Case Study: Small College Addresses Big Storage and DR Needs

Newly created Olin College chose a beefy but cost-effective iSCSI storage area network for rapidly escalating storage needs

Faced with a rapidly growing student population and burgeoning storage needs, Olin College in Massachusetts chose a cost-effective IP-based storage area network (SAN) solution—and, in a clever twist, is sharing offsite storage and disaster continuity with another small college nearby.

Storage needs were growing at an exponential rate at Franklin W. Olin College of Engineering in Needham, Mass., which officially opened its doors in 2002 and graduated its first class in May. The college offers an engineering education that can includes art, music, photos, and multimedia, meaning some hefty computing and storage needs. The school was using a standalone storage system with individual servers scattered across campus. However, continually adding servers was proving expensive and difficult to manage, according to Joanne Kossuth, Olin’s CIO and associate VP for development.

As the new college kept growing, Kossuth says, newly hired faculty brought years’ worth of online material with them, along with the expectation of enough space to store it all. The number of students grew yearly as each new class joined the college, and both faculty and students were interested in storage-intensive projects such as e-portfolios, Web development and production, and multimedia.

With the distributed storage and accompanying tape backup system, Kossuth says, “our backups were taking forever because we were doing [daily] incremental backups and [weekly] full backups.” Instead, Olin needed a cost-effective storage solution that would allow selective “snapshot” backups on the fly as needed for specific projects, and full backups of mission-critical areas on a long-term basis. It also needed to consolidate its scattered storage servers into a SAN.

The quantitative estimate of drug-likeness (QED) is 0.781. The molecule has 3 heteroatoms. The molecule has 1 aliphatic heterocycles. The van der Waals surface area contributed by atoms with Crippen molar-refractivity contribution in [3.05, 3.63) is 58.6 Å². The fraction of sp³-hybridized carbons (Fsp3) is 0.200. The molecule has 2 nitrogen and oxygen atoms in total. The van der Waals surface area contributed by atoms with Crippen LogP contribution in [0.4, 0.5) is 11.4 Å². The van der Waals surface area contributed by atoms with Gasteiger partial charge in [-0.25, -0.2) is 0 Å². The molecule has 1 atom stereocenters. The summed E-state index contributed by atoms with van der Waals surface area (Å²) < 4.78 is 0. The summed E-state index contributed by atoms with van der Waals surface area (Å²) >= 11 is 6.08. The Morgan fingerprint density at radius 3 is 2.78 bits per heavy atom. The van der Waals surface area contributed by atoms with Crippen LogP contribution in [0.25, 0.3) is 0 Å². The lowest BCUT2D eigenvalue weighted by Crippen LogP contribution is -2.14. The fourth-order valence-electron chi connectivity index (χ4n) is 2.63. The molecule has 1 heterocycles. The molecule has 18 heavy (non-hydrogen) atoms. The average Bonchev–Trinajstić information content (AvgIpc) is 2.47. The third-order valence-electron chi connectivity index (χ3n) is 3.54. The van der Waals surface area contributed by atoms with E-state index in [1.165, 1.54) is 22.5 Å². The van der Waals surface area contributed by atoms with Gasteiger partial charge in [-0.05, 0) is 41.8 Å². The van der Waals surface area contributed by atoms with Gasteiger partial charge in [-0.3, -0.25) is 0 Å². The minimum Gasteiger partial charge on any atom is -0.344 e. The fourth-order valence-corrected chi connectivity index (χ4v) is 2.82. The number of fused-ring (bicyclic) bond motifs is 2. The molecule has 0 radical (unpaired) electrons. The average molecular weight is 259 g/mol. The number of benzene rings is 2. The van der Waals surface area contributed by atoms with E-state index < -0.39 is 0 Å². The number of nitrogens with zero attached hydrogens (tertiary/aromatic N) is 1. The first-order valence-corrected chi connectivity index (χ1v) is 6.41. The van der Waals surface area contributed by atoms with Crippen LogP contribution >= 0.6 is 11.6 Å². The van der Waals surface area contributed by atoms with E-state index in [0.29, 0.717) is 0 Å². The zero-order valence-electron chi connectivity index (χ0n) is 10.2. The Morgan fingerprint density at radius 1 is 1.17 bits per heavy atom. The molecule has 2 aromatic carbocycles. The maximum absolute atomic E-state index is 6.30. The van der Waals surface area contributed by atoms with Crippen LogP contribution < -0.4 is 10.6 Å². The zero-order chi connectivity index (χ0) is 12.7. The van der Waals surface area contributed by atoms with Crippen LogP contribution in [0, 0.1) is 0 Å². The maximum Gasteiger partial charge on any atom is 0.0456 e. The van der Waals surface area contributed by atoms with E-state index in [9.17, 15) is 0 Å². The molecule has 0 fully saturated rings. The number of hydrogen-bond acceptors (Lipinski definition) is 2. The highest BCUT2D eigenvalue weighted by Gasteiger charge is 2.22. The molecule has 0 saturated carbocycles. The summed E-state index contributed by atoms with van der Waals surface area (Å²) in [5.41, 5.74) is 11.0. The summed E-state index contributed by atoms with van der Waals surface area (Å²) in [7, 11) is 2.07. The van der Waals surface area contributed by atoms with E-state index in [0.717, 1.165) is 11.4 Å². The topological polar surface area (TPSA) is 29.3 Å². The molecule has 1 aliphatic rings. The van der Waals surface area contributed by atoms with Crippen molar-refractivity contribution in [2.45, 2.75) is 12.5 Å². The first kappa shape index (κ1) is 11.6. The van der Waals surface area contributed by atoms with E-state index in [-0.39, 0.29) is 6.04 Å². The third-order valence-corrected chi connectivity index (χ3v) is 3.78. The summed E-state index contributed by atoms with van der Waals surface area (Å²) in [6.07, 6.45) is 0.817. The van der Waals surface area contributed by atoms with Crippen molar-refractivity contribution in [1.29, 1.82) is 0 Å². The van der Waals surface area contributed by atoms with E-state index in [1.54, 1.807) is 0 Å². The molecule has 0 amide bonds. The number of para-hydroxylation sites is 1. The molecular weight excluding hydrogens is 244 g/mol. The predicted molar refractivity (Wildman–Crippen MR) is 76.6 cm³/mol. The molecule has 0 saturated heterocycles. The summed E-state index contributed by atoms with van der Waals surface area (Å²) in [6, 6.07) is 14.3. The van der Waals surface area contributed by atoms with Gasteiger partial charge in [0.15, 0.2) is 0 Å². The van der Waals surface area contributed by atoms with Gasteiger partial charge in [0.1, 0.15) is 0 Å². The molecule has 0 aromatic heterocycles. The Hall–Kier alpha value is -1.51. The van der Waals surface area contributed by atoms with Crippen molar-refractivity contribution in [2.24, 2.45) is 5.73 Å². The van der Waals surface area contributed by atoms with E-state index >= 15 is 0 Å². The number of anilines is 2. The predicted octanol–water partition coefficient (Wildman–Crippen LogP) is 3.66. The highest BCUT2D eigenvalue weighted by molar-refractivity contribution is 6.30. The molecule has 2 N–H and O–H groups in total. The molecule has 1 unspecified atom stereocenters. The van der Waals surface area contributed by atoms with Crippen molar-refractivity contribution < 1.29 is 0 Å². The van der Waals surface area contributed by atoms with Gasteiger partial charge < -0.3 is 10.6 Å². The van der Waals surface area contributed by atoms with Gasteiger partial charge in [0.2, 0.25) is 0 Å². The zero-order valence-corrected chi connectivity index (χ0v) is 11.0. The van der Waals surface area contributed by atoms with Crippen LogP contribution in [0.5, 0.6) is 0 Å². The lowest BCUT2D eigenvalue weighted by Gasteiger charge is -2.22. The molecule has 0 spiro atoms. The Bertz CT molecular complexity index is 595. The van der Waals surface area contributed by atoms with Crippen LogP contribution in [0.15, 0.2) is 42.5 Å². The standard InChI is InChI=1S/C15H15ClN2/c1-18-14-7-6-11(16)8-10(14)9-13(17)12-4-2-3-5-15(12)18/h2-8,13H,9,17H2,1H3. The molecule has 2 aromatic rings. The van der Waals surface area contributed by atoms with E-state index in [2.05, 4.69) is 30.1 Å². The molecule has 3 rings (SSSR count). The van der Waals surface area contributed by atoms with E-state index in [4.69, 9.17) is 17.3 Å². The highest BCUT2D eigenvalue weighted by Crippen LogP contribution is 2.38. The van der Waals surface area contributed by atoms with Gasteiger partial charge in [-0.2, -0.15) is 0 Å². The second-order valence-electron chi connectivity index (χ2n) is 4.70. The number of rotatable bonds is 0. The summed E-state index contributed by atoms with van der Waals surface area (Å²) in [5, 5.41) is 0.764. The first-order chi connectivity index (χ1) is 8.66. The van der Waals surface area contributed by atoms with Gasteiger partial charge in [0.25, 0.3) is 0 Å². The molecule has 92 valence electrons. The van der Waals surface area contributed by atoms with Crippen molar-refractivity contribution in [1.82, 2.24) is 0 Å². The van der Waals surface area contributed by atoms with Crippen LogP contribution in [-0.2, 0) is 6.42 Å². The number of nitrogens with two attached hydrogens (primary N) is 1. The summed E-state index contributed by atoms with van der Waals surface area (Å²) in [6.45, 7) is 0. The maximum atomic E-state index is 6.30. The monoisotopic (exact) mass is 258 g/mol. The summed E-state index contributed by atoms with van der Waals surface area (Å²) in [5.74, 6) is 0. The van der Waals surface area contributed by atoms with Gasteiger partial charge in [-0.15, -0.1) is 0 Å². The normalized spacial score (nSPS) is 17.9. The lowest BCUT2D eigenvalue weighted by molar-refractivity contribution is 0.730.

In its search for a new storage solution, Olin considered Fibre Channel offerings from EMC and HP/Compaq, IP-based solutions from LeftHand Networks and EqualLogic, and both IP- and Fibre Channel-based solutions from RAID Inc. and XIOtech. Cost differences became apparent quickly, Kossuth says—solutions from storage vendors offering Fibre Channel were two-and-a-half times the cost of the iSCSI solution from EqualLogic they eventually chose.

EqualLogic’s SAN solution is iSCSI-based—it uses IP protocols for linking storage devices over the network—so storage could be integrated into Olin’s existing network instead of needing a separate Fibre Channel network. Olin is now running two PS Series PS 100E EqualLogic servers in addition to a shared EqualLogic server at Babson College nearby.

Also driving the storage upgrade were business continuity and disaster recover needs, which led to the unique relationship with Babson College. Since Babson also purchased an iSCSI SAN solution from EqualLogic, the two schools are able to team up. The deal gives both colleges the ability to hot-swap components in the storage array if a system goes down, along with a direct fiber connection for getting information up quickly after an emergency. It also lets each school use the other’s location for offsite storage. “It was a good fit for us,” Kossuth says, “compared to the cost of having to pay for offsite contracts that were basically ‘just-in-case’ insurance policies.”

Building a new network from scratch has allowed Kossuth to create a fully converged network, including telephones, around a single protocol: IP. “Everything on campus runs on IP. The laundry machines, the vending machines, the copy machines, the security system, the air conditioning controls. You name it, it’s on one set of cables and one type of protocol,” Kossuth says. That made an IP-centric storage solution the best fit, since it could run on the existing network. Fibre Channel would have been more expensive initially, and would have required additional software add-ons, staff training, and additional hardware such as adapter cards.